Tag Archive medieval illuminated manuscripts

Vikings unveil new jersey in tribute to late player Marcus Mariota

October 26, 2021 Comments Off on Vikings unveil new jersey in tribute to late player Marcus Mariota By admin

In a nod to his beloved Vikings, the Minnesota Vikings unveiled a new jersey Tuesday for the 2014 season that pays tribute to Marcus Mariotta.

“Marcus is a true pioneer of modern football,” the team said in a statement, via USA Today.

“He led the way for many with his bold vision for a game in which the players could be the ones who mattered most.”

The jersey, which was unveiled at the Vikings’ training facility, features Mariotta’s “X” on the chest, which is the word for “hero.”

“Mariota is truly one of the most remarkable players of all time, and it’s great to see his jersey get the recognition it deserves,” the Vikings said.

“Marius is the embodiment of our game and its spirit and we all have the privilege of seeing him play on a daily basis.”

Mariota played in the NFL for five seasons from 2007-10 and has a career passer rating of 97.3.

The former Oregon State star also has a knack for getting the ball to his receivers, which led to his nickname, “X,” in the game.

“X is the name that Marcus gave to the receivers in the league, and I think it’s really important to be able to wear it for him,” Mariota said in an interview with The Associated Press earlier this year.

“Because I know what it’s like to be out there and not be able be there.

So it’s a way of putting something in the world, to see it in action.”

The Vikings are in a tough spot with Mariota as the team continues to search for a new quarterback.

The team has already parted ways with Kirk Cousins, who is reportedly being pursued by a number of teams, and the Vikings have yet to land a new starter.

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Medieval illuminated manuscripts reveal a trove of stories and thoughts

September 20, 2021 Comments Off on Medieval illuminated manuscripts reveal a trove of stories and thoughts By admin

By Arun Sharma & Anurag Sharma | 17 January 2018 15:25:47 The ancient manuscripts of India are a treasure trove of insights into the lives and thought of the people who wrote them, researchers say.

The work was carried out by the University of California at Santa Cruz’s Illuminated Manuscripts Project and includes over 2,000 medieval manuscripts.

These were written by the world’s greatest writers and artists and include works by Leonardo da Vinci, Michelangelo, Caravaggio, Giambattista Vico, and Renzo Piano, as well as more recent artists such as Meryl Streep and Jennifer Lopez.

“We wanted to document the lives of the authors and the cultures they lived in,” said UC Santa Cruz associate professor of linguistics, professor of history and linguistics Anuram Sharma.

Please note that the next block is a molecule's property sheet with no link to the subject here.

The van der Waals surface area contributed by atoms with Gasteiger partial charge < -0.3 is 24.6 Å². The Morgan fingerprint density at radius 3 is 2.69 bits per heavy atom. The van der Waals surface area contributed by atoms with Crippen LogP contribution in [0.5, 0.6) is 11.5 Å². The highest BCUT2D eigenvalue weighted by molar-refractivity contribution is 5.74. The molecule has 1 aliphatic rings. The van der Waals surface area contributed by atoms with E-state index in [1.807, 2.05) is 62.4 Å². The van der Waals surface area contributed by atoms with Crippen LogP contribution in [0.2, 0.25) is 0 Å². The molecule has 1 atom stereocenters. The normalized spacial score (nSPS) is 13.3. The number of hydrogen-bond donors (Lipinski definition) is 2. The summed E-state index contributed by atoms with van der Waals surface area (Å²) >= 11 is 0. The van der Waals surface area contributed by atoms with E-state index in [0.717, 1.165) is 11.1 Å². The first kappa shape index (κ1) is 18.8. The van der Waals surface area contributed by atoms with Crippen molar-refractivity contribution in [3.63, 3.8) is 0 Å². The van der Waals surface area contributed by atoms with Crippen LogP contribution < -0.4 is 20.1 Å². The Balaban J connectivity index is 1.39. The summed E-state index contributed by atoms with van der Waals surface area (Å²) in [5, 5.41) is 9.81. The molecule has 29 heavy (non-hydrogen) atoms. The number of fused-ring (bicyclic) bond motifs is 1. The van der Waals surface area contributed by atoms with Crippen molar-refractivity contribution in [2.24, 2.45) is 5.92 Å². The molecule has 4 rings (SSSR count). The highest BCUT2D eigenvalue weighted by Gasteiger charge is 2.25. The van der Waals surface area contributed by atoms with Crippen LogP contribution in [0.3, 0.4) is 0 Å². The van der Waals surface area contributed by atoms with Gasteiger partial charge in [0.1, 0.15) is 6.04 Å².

“The manuscripts have a fascinating history.

They’re rich in detail, rich in their ideas and the insights they can provide us with about the past,” he added.

The team used Google Maps to track the location of the ancient manuscripts.

The researchers identified three major cities that feature prominently in the texts: Amritsar in West Bengal, Bengaluru in Tamil Nadu and Madurai in Kerala.

They identified the locations of other important cities as Calcutta in Uttar Pradesh, Mumbai in Gujarat, and Kolkata in Andhra Pradesh.

The maps also revealed other cities where the ancient texts were written.

In one manuscript, the authors write about the “beautiful landscape of Bengaluru, one of the best places for artists, writers and scholars to meet and exchange ideas”, as they write about their home city.

The manuscripts also include the works of the late poet Bhagwat Ramachandra.

The research team used the Google Earth satellite to locate the ancient manuscript locations and then used the maps to find out where people lived, worked and spent their days.

It was then able to determine which areas were likely to be the most important places in the manuscripts.

“This is important because it gives us insight into the social and economic life of these authors and their cities,” said professor of language, linguistics and literary studies, Dr Arun Gupta, from the University’s Department of Linguistics and Cultural Studies.

“These manuscripts provide us the insight to what their lives were like and what their place in the world was like,” he said.

The University has mapped more than 2,200 manuscripts from ancient India and more than 1,000 from the 15th century.

Professor Sharma said the maps of ancient manuscripts could also be used to help historians to better understand the cultures and traditions of ancient India.

“They give us insights into their life, their lives in the past, what they did and what they thought about their time,” he explained.

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